May 2018
The Business of Farming

The Four P's of Marketing

Recently, we held marketing workshops across the state to help fruit and vegetable growers gain information on selling their products. Hopefully, we’ve already met at one of them, but, if not, I will highlight some of the information from these workshops.

There is a lot of thought, time and effort put into growing our products; that is great, and we do a great job with production. Sometimes, but not always, there is the same amount of time and effort put into marketing our products.

At the workshops, there was a lot of discussion about marketing. By no means could it all be covered in one article; we’ll highlight some of the information and, maybe in future articles, cover other aspects and spotlight real-world producers and examples.

For this article, we are going to look at two concepts frequently mentioned about marketing: The four P’s of marketing, and the differences between sales marketing and relationship marketing. Even if you are familiar with these concepts, maybe we’ll discuss them in a way that brings new ideas to you.

The 4 P’s state: All marketing activities fall into a "P" category – product, price, placement and promotion – and everything in these categories comprises marketing.

Product asks, "What have I developed or what am I trying to sell?"

There’s potentially a lot of time and energy spent on this category alone. Everyone wants to determine the perfect offering everyone is going to love and that will sell consistently and quickly.

The truth is … it doesn’t just happen. If someone has developed a great product, you can bet they’ve done some research to determine their customers, what they like, why it’s going to sell, etc. etc.; determining our product is a big component.

Price asks, "How much am I going to charge?"

There are a number of ways to reference prices. You can look at comparable businesses, comparable products, customer surveys of how much they’re willing to pay, and, last but maybe most importantly, the amount of money invested in the product.

If it takes $10 to develop something and it is sold for $5, it’s hard to make that equation work in your favor.

Placement asks, "Where can I place my product for potential customers to see and sell it to them?"

When we’re talking about farms, it somewhat depends on the commodity. In this article, we’ll highlight fruits and vegetables.

In this case, generally there are a number of options. You can sell to grocery stores or restaurants, be a wholesaler or be your own storefront at farmers markets or roadside stands. There’s no one-size-fits-all answer. The determination may be where you can get the best and most consistent returns for your products. It’s likely there will be several placements for your product, i.e., several farmers markets, several restaurants, etc.

The last category, promotion, asks, "How am I going to get the word out and let people know about XX Farms and my product?"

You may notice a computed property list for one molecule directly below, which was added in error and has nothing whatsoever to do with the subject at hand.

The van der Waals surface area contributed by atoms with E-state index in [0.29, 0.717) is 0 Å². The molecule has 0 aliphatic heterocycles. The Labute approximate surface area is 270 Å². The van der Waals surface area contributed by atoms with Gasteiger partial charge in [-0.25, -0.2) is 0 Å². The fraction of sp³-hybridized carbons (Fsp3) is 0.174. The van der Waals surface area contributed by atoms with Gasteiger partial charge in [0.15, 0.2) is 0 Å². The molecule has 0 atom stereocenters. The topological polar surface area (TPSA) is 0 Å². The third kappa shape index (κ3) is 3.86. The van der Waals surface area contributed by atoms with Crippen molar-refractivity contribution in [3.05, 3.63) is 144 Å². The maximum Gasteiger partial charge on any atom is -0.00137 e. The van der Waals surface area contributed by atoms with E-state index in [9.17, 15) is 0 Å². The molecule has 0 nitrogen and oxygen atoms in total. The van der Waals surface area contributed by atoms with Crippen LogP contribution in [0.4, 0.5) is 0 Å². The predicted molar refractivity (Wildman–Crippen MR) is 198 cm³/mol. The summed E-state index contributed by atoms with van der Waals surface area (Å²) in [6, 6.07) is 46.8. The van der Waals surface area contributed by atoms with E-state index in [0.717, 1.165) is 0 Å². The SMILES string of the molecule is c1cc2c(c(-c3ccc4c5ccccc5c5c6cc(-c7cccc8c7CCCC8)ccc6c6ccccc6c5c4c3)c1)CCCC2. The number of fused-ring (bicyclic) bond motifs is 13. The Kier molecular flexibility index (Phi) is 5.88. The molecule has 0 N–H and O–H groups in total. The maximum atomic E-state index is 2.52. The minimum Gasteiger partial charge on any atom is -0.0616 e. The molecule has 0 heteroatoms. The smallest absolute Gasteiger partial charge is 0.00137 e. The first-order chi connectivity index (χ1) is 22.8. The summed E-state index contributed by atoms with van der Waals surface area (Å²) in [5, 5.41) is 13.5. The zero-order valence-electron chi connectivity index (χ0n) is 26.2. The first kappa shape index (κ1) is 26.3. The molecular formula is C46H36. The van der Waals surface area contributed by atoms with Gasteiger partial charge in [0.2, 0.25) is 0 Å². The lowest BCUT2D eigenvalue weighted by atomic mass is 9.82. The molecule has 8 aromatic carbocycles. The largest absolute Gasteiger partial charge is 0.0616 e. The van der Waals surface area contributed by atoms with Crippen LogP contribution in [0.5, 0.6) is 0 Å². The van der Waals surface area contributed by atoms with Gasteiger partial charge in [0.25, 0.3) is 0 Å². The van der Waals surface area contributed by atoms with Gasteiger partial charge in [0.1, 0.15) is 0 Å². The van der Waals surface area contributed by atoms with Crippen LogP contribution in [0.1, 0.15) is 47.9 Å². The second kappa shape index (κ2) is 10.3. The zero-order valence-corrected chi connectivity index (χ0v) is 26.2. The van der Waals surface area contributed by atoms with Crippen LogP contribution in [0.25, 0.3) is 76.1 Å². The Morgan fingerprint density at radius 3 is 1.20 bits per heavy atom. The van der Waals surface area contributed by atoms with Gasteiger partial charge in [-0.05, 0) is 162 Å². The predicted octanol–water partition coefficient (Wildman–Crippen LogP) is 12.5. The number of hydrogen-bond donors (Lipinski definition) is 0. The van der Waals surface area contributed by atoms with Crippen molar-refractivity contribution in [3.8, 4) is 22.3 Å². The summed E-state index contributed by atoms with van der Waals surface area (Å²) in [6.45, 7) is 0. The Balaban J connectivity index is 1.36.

You can create advertisements, rely on word-of-mouth, show up at farmers markets and hope people will notice. If no one knows you have this product, you can’t expect to sell very many.

There is no magic in the 4 P’s, but the idea is that you are thinking through a marketing plan and end up with the right product, right place, right time and right price.

The second component compares sales marketing and relationship marketing.

A lot of times when we think about marketing, it’s of big advertisements and billboards letting us know about a sale. This is sales marketing. The whole objective is to sell a particular item or in a particular time frame. Think "ONE DAY SALE: EVERYTHING 25% OFF"-type of billboards. These types of promotions can be effective in the right scenarios. If a business just wants to sell something quickly and is willing to offer a discount, it probably will make additional sales of those items for that day.

On the opposite end, and something frequently found in agriculture, is what’s referred to as relationship marketing. Relationship marketing is a lot like it sounds; you have some kind of connection to your customers and to marketing efforts. Relationship implies a longer-term focus and you are somehow invested in the transaction.

Instead of focusing on making a one-time sale or on one particular weekend, you are focused on customers – getting to know and making a connection with them.

There are several benefits to this. You get to know their likes and dislikes (i.e., what makes them buy from you), they can tell people about you and your product, and it doesn’t cost anything to say, "Hey, how’s it going?" to someone at the market instead of putting up numerous billboards or advertisements.

There are situations for both types of marketing, but relationships can help greatly in developing your business.

In future articles, we’ll talk to producers or highlight other pieces on marketing. In the meantime, thinking through the 4 P’s is a continual process you can use to focus on strategic sales – and developing relationships can go a long way in helping your marketing efforts.

 

Kevin Burkett is a Regional Farm and Agribusiness Management Agent with ACES.